As a small business trying to find suitable project management software can be a bit of a nightmare. Often, appealing project management software that looks to be perfect is far too pricey for a small business or start-up to be able to foot the bill. Most online offerings now come with a freemium pricing structure. In this case even for a small business the free versions  mostly doesn’t have the features you require and the premium offerings run at around $40.00 a month on average.

For this reason I have been looking into Access, Podio and Filemaker Advanced as ways of getting some of the benefits. So far have spent a lot of time working on/with both Access and Podio and it seems neither is perfect. I’ll try and outline the pro’s and con’s of both below. I apologise in advance to those lovers of Filemaker out there. My review is based soley on trying it for a weekend and realising the limitations presented to a ‘noob’. I imagine were you to spend development time on it that it would be a very useful tool.

Desktop based solutions


Access  (Desktop Database) - Most people know what MS Access is so I won’t go into detail except to outline the key feature which is the ability to do complex relational reports queries it really the better solution apart from 2 major hurdles.

1 is development time. It just isn’t as straight forward as taking a template and tweaking it. You really need to invest some development time in making it do what you want rather than making do with what the templates can manage.

2 Lack of ability to use online. This would mean no mobile access.

Microsoft have tried to address these issues by adding the ability to crteate ‘Web Apps’ which are essentially Web databases but because of the nature of a web database the key features of a relational database and complex reporting are lost without using a desktop back end which is incidentally the only place you can view these reports. So essentially it is possible to create a web-based (but dumbed down) version of an Access Desktop database.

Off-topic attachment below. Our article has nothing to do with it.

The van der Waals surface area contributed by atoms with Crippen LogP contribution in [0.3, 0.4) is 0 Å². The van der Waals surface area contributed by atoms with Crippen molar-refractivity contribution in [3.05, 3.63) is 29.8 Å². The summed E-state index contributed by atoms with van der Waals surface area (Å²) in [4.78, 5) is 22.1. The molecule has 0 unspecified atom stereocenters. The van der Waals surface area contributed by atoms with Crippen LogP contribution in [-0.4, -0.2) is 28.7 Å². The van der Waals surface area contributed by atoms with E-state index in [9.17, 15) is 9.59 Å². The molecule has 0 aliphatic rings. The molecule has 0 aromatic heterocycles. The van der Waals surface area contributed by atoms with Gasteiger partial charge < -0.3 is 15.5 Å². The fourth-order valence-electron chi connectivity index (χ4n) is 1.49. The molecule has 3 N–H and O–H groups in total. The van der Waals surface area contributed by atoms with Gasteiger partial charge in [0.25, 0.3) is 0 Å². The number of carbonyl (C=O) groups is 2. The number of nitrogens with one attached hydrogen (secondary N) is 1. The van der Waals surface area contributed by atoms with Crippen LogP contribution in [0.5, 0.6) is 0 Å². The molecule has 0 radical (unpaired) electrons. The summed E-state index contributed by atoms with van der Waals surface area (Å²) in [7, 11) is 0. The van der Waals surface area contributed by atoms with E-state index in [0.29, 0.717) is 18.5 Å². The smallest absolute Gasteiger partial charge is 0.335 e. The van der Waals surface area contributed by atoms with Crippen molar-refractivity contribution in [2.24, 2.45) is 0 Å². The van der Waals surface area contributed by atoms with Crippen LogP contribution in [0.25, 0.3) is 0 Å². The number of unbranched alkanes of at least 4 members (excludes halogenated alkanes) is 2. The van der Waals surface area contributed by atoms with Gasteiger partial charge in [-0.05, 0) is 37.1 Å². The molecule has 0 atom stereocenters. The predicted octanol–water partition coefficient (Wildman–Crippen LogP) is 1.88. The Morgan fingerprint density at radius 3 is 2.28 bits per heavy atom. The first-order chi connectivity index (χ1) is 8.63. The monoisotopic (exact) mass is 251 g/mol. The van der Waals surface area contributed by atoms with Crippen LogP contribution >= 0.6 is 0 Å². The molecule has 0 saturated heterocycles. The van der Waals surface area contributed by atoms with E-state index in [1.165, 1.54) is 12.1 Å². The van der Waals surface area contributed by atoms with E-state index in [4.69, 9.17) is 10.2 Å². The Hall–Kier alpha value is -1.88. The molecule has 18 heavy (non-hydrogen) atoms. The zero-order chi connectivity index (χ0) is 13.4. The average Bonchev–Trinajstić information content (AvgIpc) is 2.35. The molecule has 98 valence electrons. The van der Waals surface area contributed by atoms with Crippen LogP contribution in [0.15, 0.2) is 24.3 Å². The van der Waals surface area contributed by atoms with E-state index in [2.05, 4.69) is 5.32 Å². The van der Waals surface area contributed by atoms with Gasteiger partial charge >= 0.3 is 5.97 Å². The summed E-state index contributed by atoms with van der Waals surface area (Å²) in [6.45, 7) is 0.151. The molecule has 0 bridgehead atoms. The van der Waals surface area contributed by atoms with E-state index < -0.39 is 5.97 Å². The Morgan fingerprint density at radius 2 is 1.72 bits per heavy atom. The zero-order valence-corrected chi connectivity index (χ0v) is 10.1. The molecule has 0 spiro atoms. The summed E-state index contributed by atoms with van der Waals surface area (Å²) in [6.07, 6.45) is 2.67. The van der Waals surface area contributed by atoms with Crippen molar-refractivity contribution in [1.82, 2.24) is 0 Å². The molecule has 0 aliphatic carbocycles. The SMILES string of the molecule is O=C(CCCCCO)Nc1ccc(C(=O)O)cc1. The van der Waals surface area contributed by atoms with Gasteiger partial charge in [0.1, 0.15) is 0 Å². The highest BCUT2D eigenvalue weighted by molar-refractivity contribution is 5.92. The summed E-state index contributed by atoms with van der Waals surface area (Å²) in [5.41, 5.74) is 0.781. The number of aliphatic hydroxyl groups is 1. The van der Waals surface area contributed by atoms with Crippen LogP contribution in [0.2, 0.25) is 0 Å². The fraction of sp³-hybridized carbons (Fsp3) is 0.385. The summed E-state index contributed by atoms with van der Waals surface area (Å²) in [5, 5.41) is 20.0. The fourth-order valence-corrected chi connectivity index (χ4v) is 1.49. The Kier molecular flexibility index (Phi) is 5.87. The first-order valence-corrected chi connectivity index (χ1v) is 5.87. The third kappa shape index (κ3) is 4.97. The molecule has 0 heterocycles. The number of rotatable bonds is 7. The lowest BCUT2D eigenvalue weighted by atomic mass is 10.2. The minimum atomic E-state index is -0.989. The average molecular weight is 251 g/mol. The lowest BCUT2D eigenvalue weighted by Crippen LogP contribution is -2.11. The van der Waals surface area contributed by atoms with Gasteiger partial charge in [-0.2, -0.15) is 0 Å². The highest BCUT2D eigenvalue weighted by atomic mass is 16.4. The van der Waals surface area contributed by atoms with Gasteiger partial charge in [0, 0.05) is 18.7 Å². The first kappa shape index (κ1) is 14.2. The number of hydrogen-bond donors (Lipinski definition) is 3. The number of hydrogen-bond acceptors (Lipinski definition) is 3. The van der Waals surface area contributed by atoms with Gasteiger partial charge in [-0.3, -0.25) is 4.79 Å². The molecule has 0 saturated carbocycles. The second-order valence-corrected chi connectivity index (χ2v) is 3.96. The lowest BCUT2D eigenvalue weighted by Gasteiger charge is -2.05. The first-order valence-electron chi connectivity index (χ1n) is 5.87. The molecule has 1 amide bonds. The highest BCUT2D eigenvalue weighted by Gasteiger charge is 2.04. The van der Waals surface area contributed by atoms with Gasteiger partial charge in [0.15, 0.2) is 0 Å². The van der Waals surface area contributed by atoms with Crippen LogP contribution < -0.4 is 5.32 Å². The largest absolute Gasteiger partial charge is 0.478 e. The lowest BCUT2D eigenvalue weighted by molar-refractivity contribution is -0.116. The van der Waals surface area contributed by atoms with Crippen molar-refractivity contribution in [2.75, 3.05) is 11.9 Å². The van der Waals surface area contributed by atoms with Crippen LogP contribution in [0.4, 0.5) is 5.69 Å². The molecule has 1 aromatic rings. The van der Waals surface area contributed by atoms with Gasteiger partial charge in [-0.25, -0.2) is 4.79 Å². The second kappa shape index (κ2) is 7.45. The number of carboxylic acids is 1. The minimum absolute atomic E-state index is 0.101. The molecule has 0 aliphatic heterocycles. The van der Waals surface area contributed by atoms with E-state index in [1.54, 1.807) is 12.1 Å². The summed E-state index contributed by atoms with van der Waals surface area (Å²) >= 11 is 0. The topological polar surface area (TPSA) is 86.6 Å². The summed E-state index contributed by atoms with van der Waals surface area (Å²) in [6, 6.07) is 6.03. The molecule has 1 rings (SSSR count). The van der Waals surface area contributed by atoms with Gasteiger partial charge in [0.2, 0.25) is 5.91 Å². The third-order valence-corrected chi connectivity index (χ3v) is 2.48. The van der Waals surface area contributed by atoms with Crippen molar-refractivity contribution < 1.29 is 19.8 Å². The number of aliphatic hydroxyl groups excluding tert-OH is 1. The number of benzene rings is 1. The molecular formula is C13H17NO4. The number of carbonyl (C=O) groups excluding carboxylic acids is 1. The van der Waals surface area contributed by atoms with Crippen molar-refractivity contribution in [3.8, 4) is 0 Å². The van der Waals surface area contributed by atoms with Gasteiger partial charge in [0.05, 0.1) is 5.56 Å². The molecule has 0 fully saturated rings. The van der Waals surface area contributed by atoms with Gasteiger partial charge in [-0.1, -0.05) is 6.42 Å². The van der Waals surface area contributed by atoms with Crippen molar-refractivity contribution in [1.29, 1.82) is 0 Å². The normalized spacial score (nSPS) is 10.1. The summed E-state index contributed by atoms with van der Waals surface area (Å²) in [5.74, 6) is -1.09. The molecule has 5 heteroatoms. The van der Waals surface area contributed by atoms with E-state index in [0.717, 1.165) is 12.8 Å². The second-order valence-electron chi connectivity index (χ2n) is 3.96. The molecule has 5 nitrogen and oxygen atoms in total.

Filemaker Advanced

Potentially Filemaker Advanced could address the the 2nd disadvantage of Access (see above) of being able to be used on line but their are 2 major disadvantages with Filemaker. 1stly the cost, at £200 approx per user license plus a lot more for a server license and set-up with web hosting for web access you are looking at £1000+. The second major disadvantage is the development time. Filemaker comes with some pre-configured databases, much in the same as Access comes with templates, however none of these are specific enough to reduce the development time to a minimum to make the DB do what we would want in terms of tracking costings etc. Ultimately I think you would need to employ a developer at quite a cost to set up what you want. I wouldn’t expect this to be any less than about £1500 as I would imagine it would be about a weeks work at £300-£400 per day.

Both of the above options lack a feature that all modern Online platforms seem to contain, that of Dashboards. These are essentially reports in Graphical form to easily display data and to show other content such as comments and activity. I actually think that in the main Dashboards are completely unnecessary and in-fact some of the prettiest are the least useful, however it is worth noting that this functionality could be built into an Access DB in the form of a split page with limited report data from queries and this could be useful to show for instance open projects assigned by user who has logged in or open tasks etc. Realistically there is about 6-10 hours work in doing this so it needs to be necessary.

Online PM software.

When it comes to online project management software there is an overwhelming amount out there. These are often reviewed on sites that are run by the PM software companies themselves or by companies that receive a royalty or pay-to-click so be wary. When it comes to what these solutions can offer, most of the free options provide little more than social  collaboration platforms, allowing you to create an intranet with social integration where you can invite people to project workspaces and create and assign tasks. Almost without exception there  little or no time tracking or budgeting except with paid plans. - See Freedcamp and Igloo as examples. (paid plugins enhance the experience in the case of Freedcamp)